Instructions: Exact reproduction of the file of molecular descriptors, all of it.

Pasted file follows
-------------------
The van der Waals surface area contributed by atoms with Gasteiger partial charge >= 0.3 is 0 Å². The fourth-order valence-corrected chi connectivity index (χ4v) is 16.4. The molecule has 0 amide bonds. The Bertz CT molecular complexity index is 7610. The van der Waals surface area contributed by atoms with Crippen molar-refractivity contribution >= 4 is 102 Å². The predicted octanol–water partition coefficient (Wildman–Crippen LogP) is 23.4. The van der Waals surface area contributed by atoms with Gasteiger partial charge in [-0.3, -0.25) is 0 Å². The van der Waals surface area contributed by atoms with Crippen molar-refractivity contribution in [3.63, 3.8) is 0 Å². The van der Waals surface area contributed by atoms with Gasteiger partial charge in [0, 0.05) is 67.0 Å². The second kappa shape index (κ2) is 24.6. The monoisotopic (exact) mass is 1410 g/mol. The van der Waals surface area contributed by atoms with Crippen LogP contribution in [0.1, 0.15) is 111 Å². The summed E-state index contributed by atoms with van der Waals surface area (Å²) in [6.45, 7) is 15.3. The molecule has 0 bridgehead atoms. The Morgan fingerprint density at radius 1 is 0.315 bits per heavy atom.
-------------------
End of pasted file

The van der Waals surface area contributed by atoms with Gasteiger partial charge >= 0.3 is 0 Å². The fourth-order valence-corrected chi connectivity index (χ4v) is 16.4. The molecule has 0 amide bonds. The Bertz CT molecular complexity index is 7610. The van der Waals surface area contributed by atoms with Crippen molar-refractivity contribution >= 4 is 102 Å². The predicted octanol–water partition coefficient (Wildman–Crippen LogP) is 23.4. The van der Waals surface area contributed by atoms with Gasteiger partial charge in [-0.3, -0.25) is 0 Å². The van der Waals surface area contributed by atoms with Crippen molar-refractivity contribution in [3.63, 3.8) is 0 Å². The van der Waals surface area contributed by atoms with Gasteiger partial charge in [0, 0.05) is 67.0 Å². The second kappa shape index (κ2) is 24.6. The monoisotopic (exact) mass is 1410 g/mol. The van der Waals surface area contributed by atoms with Crippen LogP contribution in [0.1, 0.15) is 111 Å². The summed E-state index contributed by atoms with van der Waals surface area (Å²) in [6.45, 7) is 15.3. The molecule has 0 bridgehead atoms. The Morgan fingerprint density at radius 1 is 0.315 bits per heavy atom.